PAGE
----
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The Drake Equation

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    컴컴컴컴컴 *                                         * 컴컴컴컴컴
                *    L I T E R A R Y   F R E E W A R E    *
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                *           F O U N D A T I O N           *
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                 -= P R O U D L Y    P R E S E N T S =-

                         -=> Quoted from SETI <=-

In 1961, radio astronomer Frank Drake presented the following equation
to a conference of scientists gathered to discuss the search for
intelligent life in the milky way galaxy.  That conference, and other
discussions like it, eventually led to SETI, the search for
extra-terrestrial intelligence.

N = (R*) (fp) (ne) (fl) (fj) (fc) (L)

N = Number of communicating civilizations from the void, the product of
    the following seven factors.  The Drake equation presents a range
    for N between 100 and 100,000.

R* = Rate of starbirths.  It is conjectured that an average of ten stars
     is believed to form each year in the lifetime of the galaxy; the
     value of for R* is 10.

f.p = Star with planets it is believed all stars develop a system of
      planets, setting the value of f.p at 1.

n.e = Planets with life-supporting environments.  It was accepted that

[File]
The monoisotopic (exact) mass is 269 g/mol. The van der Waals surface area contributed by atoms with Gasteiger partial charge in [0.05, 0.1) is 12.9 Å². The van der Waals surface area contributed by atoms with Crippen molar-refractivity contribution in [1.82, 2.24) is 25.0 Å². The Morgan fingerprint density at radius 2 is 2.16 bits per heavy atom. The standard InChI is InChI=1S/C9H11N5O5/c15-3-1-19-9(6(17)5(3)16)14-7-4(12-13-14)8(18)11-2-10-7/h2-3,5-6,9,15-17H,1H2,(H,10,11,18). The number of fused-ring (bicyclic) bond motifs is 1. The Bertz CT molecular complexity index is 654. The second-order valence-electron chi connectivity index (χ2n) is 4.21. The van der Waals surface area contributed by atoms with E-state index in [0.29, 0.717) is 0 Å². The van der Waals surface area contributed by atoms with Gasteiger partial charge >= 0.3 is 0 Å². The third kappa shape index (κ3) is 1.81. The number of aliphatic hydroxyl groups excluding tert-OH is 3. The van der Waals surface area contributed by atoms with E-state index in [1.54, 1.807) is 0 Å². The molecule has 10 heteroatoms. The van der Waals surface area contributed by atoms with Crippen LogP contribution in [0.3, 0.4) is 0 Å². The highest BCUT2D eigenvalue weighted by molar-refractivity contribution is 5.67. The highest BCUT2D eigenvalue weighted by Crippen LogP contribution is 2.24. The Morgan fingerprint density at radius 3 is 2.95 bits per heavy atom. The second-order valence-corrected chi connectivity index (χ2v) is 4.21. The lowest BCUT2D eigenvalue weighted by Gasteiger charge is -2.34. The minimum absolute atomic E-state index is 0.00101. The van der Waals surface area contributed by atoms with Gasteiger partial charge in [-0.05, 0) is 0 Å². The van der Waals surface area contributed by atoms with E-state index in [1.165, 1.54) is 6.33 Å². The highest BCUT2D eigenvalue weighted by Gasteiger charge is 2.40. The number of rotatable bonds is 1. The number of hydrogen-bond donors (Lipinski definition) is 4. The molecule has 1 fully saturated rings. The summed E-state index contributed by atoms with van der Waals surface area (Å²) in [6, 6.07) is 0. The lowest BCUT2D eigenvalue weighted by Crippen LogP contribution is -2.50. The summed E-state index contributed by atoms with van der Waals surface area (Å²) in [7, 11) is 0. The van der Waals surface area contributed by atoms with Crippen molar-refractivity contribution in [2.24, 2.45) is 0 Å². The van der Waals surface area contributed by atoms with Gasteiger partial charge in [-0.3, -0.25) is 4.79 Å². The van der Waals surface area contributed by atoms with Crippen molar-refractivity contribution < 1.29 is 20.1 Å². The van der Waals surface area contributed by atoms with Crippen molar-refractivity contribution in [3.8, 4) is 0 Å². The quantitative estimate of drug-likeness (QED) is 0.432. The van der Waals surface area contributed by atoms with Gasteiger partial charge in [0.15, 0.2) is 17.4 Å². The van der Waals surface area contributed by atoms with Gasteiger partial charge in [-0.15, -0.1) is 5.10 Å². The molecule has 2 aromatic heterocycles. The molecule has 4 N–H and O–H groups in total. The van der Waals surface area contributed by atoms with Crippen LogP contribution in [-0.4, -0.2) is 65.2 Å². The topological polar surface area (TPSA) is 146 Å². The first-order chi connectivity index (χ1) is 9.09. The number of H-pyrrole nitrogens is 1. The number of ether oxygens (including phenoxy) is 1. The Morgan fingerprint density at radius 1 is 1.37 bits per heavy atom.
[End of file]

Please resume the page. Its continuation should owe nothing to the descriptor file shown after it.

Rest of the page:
each star system has a likelihood of producing an average of one
      inhabitable planet, setting the value of n.e. at 1.

f.l = Planets with life.  It is assumed that all planets capable of
      supporting life with eventually possess it.  Making the value of
      f.l at 1.

f.i = Intelligent life.  Estimates suggest that life will evolve to
      setience on 10% of the planets with life, thus setting f.i at 1.

f.c = Communicating societies.  Variable possibilities for the proper
      technologies and a willingness to send messages are estimated at
      roughly 10%; the value for f.c was set at 1.

L = Civilization life span.  The length of time during which an
    advanced, intelligent civilization may broadcast is limited by the
    amount of time, in years, it exists; the value for L ranges from
    1,000 to 1,000,000,000.

In the silence of dead monitors, the hardcopy hums into trays, signal
after signal from the chaos, the various voices are collected, and after
the final signal, one can listen and wait for the encoded call of the

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